Here’s something different: a serial killer movie with no on-screen violence. In Felicia’s Journey, Bob Hoskins is Joseph Hildritch, a catering manager for a factory in England’s industrial Midlands. Hildritch is mild-mannered and soft spoken, but right from the start it’s clear that terrible things are roiling just beneath the calm surface. "Food must be served by caring hands, not machines," Hildritch tells a representative from an automated catering company, and there’s something both endearing and unsettling about his gentle demeanor (think Mr. Rogers with a working-class British accent). Even in his off-hours, Hildritch is obsessed with food preparation, meticulously following along with videotapes of a black-and-white French cooking program from the 50′s as he creates gargantuan feasts he cannot possibly eat by himself.
Leaving the factory one day, Hildritch encounters Felicia (Elaine Cassidy), who has fled her home in Ireland in search of her boyfriend Johnny. Johnny had left Ireland weeks earlier, ostensibly to take a job at a lawnmower factory in Birmingham. Felicia’s father, though, believes Johnny to be a member of the British Army and a traitor to the Republican cause. Hildritch is unable to be of much help at first, but in the course of several chance meetings, he gains the girl’s trust, eventually offering to give her a ride to a nearby town he thinks may be home to the lawnmower factory in question. As we learn, however, Felicia is not the first "lost girl" to be given a lift by Hildritch, nor will she be the first to glimpse the killer inside him.
Directed by Canadian filmmaker Atom Egoyan (Exotica, The Sweet Hereafter), Felicia’s Journey unfolds at a deliberate pace, as though taking its cue from Hoskins’ lulling delivery. As is often the case with Egoyan, the film relies heavily on the elements of coincidence and delayed revelation. Information about the characters is doled out slowly, and much of the story is unveiled via flashback. The lush, emerald hills of Felicia’s past and the gritty smokestacks of her current surroundings are both given a loving visual treatment, with smooth, glacial camera pans the predominant motif. Hildritch’s flashbacks, which reveal the depths of his obsession with the French television cook, are rendered in lurid, oversaturated colors and approach the vividness of a dream.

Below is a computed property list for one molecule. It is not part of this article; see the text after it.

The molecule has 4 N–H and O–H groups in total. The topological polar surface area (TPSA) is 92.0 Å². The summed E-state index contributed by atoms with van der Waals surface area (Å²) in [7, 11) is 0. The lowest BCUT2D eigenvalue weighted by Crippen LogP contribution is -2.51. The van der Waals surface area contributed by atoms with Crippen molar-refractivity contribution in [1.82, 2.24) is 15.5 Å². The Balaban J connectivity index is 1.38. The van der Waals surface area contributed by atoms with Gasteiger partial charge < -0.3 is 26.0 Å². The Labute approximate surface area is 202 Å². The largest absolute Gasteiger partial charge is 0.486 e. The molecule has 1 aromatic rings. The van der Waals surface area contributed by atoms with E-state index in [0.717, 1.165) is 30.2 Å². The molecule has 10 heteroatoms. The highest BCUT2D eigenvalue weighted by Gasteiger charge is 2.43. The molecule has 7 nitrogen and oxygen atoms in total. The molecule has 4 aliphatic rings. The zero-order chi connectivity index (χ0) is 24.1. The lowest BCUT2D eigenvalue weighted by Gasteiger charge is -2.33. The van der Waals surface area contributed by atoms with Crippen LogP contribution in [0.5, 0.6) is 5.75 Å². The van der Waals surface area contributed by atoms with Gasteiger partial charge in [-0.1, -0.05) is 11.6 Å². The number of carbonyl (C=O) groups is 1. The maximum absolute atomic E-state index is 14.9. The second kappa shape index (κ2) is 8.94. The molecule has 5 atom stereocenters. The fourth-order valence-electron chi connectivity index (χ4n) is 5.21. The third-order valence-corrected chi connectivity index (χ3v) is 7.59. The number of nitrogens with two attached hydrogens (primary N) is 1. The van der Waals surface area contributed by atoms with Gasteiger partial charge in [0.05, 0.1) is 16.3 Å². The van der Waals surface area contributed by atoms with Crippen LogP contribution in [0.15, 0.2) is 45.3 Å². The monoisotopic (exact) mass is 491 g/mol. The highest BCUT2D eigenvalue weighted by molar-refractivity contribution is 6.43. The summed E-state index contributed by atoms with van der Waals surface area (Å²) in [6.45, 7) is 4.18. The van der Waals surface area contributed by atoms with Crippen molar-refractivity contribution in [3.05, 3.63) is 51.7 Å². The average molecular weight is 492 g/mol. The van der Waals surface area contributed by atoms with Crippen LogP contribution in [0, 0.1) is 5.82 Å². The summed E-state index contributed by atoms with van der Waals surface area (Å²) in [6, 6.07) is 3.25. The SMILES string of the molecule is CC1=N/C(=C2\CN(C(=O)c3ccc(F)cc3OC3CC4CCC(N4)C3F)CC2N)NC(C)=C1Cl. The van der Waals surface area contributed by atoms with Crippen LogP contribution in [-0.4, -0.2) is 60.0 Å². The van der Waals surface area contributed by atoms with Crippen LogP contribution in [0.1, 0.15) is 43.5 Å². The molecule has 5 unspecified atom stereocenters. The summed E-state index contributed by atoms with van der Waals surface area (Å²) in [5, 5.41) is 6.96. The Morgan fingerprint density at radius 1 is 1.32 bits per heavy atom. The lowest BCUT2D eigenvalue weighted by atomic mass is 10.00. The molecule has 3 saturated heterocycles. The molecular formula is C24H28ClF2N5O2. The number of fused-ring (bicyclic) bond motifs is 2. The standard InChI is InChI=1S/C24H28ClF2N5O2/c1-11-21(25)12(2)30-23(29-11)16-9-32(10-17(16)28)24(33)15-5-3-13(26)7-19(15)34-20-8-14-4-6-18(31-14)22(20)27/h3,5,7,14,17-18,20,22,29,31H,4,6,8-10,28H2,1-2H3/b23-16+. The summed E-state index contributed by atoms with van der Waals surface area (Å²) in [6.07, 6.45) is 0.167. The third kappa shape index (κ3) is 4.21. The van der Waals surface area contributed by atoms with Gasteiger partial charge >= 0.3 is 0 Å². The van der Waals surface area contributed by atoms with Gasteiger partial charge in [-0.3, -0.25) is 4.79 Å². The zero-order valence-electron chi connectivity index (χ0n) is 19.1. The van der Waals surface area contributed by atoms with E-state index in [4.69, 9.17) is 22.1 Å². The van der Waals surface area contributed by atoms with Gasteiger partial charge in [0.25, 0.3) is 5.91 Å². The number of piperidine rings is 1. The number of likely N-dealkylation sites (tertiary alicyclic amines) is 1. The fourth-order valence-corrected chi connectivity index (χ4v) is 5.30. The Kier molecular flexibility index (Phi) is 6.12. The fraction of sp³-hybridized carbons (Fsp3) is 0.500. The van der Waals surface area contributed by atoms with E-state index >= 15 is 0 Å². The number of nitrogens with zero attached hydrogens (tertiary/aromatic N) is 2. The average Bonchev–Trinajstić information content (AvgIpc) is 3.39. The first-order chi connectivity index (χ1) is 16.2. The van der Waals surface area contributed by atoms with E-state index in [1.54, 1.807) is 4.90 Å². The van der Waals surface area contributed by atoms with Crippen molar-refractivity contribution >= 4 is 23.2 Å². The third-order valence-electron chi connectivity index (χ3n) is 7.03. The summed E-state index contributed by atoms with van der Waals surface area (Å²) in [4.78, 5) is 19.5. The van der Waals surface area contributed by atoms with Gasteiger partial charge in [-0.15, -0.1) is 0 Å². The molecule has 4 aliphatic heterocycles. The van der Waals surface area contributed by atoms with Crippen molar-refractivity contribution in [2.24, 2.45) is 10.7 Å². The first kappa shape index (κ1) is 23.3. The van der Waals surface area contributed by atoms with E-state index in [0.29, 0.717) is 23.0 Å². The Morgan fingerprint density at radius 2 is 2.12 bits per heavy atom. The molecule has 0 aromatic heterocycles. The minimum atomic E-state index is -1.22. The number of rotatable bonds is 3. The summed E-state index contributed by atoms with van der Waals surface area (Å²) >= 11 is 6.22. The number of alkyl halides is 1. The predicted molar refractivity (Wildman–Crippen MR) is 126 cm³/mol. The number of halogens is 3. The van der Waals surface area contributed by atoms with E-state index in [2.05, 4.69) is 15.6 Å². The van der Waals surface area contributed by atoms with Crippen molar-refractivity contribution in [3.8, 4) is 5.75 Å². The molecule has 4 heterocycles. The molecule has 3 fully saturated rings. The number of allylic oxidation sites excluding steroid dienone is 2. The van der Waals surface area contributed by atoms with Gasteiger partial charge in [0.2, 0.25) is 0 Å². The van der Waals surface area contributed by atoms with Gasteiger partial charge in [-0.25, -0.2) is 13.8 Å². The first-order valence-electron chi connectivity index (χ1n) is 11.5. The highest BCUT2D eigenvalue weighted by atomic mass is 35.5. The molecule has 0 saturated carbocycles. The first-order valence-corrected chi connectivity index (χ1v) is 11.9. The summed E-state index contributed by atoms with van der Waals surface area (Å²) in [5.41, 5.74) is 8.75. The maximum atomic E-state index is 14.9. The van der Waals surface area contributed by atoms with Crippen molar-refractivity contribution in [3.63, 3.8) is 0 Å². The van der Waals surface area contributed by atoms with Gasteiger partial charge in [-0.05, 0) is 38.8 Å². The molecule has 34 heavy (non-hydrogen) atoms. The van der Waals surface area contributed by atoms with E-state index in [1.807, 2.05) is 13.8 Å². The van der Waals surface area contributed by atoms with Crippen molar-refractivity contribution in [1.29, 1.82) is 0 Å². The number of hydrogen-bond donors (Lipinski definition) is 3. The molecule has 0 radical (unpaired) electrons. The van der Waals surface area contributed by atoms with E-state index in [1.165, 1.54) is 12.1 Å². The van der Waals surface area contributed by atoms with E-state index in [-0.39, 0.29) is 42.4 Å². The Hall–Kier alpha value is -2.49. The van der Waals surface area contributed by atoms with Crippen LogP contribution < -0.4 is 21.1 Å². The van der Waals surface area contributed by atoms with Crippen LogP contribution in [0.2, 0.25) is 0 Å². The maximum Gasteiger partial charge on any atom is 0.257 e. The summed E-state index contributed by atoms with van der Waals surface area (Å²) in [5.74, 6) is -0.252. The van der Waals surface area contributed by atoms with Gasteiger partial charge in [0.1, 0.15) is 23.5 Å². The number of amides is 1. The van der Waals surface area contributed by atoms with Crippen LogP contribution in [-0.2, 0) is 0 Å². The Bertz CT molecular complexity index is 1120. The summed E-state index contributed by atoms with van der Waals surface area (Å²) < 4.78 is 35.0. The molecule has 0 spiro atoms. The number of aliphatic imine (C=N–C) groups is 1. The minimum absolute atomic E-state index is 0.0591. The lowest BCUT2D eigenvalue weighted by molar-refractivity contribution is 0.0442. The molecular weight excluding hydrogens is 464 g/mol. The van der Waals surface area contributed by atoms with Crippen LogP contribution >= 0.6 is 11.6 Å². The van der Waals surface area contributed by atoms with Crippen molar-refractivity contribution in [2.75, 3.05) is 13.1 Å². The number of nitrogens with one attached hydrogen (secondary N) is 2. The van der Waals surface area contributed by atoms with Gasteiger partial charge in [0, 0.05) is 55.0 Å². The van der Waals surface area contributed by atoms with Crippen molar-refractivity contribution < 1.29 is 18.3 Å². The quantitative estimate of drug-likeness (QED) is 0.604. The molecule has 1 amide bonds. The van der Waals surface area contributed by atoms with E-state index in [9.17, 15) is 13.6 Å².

Felicia’s Journey requires all the visual interest it can muster, because for the most part it’s dramatically inert. Egoyan’s jigsaw puzzle approach to narrative is much more suited to his original ensemble pieces, likeSpeaking Parts and Exotica. Here, as in The Sweet Hereafter, he’s working with material he didn’t originate (in this case, a novel by William Trevor). The relatively simple story and limited number of characters make for an often taxing two hours when combined with the director’s usual distanced viewpoint.
Hoskins finds the right balance of geniality and creepiness, but he’s playing an emotionally needy man whose outward expression is tightly controlled. And since Cassidy gives a generally colorless performance as Felicia, this leaves the audience locked out of any deep involvement with the two main characters. The backstory provided to help explain Hildritch’s evil deeds is shallow and trite, and we never get the sense that Felicia is truly in danger, even after Hildritch’s monstrous past is revealed.
Egoyan saves his largest missteps for the end (which apparently differs from that of the book). The subdued mood he has sustained gives way to inscrutable hysteria as a Jamaican church lady pays an unexpected house call on Hildritch, just as he is preparing to dispatch Felicia to the next world. Accompanied by an intrusive musical score better suited to a Bugs Bunny cartoon, the ensuing silliness emphatically breaks what was already a very tentative spell. It’s a rare case of too much too late, and it brings this journey to a most unsatisfying conclusion.
……………………………………..- Scott Von Doviak